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Tough Conversations: How to Talk About Suicide

Suicide is a complex issue, and we all have a role in minimizing risks, not only for ourselves but for others. Knowing where to start the conversation can be hard and can seem like a daunting task, however, having tough conversations can save someone’s life. The following are some tips when approaching someone you’ve recognized “acting outside their norm” and may need help.

Start the conversation.

  • Space: It is important to consider where and when is the right time to talk to someone about the issues he or she may be facing. Be intentional. Ask if you can step outside or go somewhere private for a conversation.
  • Permission: Asking for permission is very important. You can’t demand they tell you what is going on, but you can ask. “Do you mind if I ask about some of the things I am seeing and am concerned about? If you don’t want to, can I help get you connected to someone you are willing to talk to?”

Lay a supportive foundation.

  • Express your support: Tell the individual why you are concerned. “You don’t seem like yourself, and I’ve noticed you seem anxious. What’s going on?”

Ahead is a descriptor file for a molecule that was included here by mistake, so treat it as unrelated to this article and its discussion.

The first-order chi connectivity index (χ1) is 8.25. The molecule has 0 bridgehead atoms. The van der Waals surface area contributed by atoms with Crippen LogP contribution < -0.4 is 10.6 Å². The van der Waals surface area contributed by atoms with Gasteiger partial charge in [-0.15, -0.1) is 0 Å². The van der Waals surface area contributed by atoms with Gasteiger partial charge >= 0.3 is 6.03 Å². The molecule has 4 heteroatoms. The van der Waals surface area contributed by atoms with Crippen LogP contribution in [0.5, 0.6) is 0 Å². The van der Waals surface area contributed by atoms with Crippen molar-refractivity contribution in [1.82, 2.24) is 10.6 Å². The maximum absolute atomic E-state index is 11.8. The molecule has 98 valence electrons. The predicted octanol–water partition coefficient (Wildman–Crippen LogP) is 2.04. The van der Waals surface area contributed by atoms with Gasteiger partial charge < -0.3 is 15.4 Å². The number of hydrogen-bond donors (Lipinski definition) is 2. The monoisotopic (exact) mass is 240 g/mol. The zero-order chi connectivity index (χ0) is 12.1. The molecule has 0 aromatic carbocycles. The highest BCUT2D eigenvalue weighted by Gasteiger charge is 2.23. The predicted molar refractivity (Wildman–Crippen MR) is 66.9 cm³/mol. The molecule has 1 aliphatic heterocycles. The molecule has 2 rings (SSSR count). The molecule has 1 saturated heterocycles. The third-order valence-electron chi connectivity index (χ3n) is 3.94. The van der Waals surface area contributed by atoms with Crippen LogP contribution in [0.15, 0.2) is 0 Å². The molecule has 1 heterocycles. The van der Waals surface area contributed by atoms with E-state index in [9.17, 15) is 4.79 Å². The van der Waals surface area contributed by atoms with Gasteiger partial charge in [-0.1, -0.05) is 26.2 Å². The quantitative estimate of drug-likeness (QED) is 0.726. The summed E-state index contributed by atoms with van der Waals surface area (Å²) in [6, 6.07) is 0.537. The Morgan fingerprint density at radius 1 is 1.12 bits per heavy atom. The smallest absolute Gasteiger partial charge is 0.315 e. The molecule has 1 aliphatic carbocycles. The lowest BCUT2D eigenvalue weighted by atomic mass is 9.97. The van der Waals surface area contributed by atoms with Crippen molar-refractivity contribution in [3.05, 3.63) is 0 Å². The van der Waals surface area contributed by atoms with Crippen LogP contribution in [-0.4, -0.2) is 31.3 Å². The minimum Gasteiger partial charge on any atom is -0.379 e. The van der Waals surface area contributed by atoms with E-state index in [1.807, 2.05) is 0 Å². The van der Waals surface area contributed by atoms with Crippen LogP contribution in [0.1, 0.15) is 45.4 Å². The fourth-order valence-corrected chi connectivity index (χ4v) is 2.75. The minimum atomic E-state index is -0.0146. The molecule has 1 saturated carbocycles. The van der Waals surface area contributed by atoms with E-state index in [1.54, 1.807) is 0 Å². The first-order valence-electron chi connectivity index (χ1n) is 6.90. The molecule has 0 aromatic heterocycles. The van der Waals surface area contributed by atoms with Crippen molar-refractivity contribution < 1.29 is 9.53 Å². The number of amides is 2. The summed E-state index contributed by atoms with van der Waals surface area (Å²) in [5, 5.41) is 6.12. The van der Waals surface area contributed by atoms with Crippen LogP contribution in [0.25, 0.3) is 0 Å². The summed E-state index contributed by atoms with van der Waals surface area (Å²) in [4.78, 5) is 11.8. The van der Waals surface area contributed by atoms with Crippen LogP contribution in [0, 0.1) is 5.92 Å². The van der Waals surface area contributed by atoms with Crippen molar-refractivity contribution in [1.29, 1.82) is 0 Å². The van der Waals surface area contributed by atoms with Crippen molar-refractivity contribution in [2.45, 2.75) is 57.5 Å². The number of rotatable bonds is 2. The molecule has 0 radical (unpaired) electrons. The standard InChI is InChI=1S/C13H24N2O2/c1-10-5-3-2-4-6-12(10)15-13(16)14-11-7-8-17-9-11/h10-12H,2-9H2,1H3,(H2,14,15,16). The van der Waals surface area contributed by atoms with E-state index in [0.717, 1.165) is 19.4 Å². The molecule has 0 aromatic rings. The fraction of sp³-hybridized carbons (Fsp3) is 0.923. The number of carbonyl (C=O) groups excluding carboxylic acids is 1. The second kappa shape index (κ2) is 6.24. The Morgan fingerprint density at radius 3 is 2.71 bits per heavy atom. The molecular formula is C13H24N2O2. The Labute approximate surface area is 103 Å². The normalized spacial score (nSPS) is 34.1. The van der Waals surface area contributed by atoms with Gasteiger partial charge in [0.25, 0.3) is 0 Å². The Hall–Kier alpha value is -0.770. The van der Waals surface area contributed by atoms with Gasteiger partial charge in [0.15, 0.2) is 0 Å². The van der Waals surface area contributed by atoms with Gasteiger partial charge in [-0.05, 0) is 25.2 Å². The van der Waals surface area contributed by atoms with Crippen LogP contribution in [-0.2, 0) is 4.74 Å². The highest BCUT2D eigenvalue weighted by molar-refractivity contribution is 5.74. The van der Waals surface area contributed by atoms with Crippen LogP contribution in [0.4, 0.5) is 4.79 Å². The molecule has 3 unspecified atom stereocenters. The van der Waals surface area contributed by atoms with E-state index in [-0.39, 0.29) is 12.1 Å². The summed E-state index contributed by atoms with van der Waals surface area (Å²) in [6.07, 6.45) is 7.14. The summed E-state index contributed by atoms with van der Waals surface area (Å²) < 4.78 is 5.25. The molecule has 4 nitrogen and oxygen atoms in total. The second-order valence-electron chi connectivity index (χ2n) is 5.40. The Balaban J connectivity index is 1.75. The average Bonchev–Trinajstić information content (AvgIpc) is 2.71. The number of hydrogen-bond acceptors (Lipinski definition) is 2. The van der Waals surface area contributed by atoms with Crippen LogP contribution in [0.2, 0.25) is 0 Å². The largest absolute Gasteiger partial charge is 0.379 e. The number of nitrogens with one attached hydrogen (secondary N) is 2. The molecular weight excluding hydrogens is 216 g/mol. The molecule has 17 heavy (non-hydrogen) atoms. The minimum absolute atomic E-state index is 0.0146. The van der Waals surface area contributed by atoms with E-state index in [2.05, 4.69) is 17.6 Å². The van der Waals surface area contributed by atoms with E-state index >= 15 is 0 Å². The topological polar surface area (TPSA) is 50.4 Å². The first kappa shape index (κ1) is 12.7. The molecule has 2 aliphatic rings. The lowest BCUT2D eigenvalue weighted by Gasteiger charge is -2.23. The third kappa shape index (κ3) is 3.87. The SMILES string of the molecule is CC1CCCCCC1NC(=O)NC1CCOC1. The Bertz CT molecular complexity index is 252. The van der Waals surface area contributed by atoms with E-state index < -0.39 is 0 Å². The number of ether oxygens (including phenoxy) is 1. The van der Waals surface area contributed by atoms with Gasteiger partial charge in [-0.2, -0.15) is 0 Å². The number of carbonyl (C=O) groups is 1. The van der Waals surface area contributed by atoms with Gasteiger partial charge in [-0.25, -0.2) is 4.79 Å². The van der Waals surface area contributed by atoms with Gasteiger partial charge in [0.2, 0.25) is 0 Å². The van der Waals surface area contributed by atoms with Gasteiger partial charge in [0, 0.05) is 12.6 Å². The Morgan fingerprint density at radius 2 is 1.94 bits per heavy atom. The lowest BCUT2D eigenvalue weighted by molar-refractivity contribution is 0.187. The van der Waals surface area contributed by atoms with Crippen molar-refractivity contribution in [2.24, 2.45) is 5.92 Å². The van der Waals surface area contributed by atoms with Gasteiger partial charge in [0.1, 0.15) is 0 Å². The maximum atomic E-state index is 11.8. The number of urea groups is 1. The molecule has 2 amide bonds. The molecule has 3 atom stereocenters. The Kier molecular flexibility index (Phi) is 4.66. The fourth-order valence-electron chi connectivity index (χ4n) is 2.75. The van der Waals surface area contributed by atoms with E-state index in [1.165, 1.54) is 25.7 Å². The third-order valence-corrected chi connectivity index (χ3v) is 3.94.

• Ask for some background: “Tell me about how you are feeling. How long have you been feeling like this or been having these issues?”
  • Check your bias at the door: This is not about you. This is about the individual you are concerned about. Don’t try to jump in with examples of how you or someone have overcame a similar issue. Don’t minimize their problem. Listen. Sit with them and try to see it from their perspective. 

Ask the BIG questions.

  • “Are you having thoughts about hurting yourself?”
  • “Are you thinking about or have you thought about killing yourself?”

Show you care with actions and words.

  • Summarize what you’ve been told and offer support: By summarizing what the person shared, you show you were listening and understand where the person stands. 
  • Connect with help: Once you have a basic understanding of the issue and what the individual is willing to try, you can connect that person to help. You can take the person to see a chaplain, set up an appointment at the Community Counseling Program for the person, walk the individual into the office, or call the Military Crisis Line at 800-273-8255 and press 1 or the DSTRESS Line at 877-476-7734. 

Follow through with the person.

  • Check In: Be sure to check back in with this individual in the days/weeks/months to come. Check in often, and follow the same strategy as before. Make the individual feel confident about opening up to you. Let the person know that you are there for any future issues the person may face.

Tough conversations can make a huge difference. Be courageous, and start the conversation. Ask. Listen. Support. You could save a life.

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